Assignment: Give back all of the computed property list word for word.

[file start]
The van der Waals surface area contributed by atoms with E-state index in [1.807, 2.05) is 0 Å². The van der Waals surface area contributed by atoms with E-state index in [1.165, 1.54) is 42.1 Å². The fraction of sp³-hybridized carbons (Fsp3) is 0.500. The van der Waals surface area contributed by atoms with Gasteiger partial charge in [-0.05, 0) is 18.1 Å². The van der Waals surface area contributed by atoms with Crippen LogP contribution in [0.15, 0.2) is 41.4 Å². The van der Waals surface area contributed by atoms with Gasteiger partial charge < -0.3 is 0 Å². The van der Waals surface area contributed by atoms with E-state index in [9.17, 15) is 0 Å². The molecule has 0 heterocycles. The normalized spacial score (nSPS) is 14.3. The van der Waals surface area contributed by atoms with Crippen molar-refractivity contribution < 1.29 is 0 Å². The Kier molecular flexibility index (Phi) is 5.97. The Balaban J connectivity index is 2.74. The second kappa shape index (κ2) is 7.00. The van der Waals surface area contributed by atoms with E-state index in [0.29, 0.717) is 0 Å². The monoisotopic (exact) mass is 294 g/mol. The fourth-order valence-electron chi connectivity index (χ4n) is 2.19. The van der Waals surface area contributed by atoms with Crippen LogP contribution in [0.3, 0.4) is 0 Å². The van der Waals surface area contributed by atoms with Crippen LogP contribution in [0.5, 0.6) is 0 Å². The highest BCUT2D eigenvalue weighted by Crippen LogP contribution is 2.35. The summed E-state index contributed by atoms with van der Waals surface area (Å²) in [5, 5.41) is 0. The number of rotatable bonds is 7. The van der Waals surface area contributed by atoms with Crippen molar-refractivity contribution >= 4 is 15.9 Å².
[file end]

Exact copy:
The van der Waals surface area contributed by atoms with E-state index in [1.807, 2.05) is 0 Å². The van der Waals surface area contributed by atoms with E-state index in [1.165, 1.54) is 42.1 Å². The fraction of sp³-hybridized carbons (Fsp3) is 0.500. The van der Waals surface area contributed by atoms with Gasteiger partial charge in [-0.05, 0) is 18.1 Å². The van der Waals surface area contributed by atoms with Crippen LogP contribution in [0.15, 0.2) is 41.4 Å². The van der Waals surface area contributed by atoms with Gasteiger partial charge < -0.3 is 0 Å². The van der Waals surface area contributed by atoms with E-state index in [9.17, 15) is 0 Å². The molecule has 0 heterocycles. The normalized spacial score (nSPS) is 14.3. The van der Waals surface area contributed by atoms with Crippen molar-refractivity contribution < 1.29 is 0 Å². The Kier molecular flexibility index (Phi) is 5.97. The Balaban J connectivity index is 2.74. The second kappa shape index (κ2) is 7.00. The van der Waals surface area contributed by atoms with E-state index in [0.29, 0.717) is 0 Å². The monoisotopic (exact) mass is 294 g/mol. The fourth-order valence-electron chi connectivity index (χ4n) is 2.19. The van der Waals surface area contributed by atoms with Crippen LogP contribution in [0.3, 0.4) is 0 Å². The van der Waals surface area contributed by atoms with Crippen LogP contribution in [0.5, 0.6) is 0 Å². The highest BCUT2D eigenvalue weighted by Crippen LogP contribution is 2.35. The summed E-state index contributed by atoms with van der Waals surface area (Å²) in [5, 5.41) is 0. The number of rotatable bonds is 7. The van der Waals surface area contributed by atoms with Crippen molar-refractivity contribution >= 4 is 15.9 Å².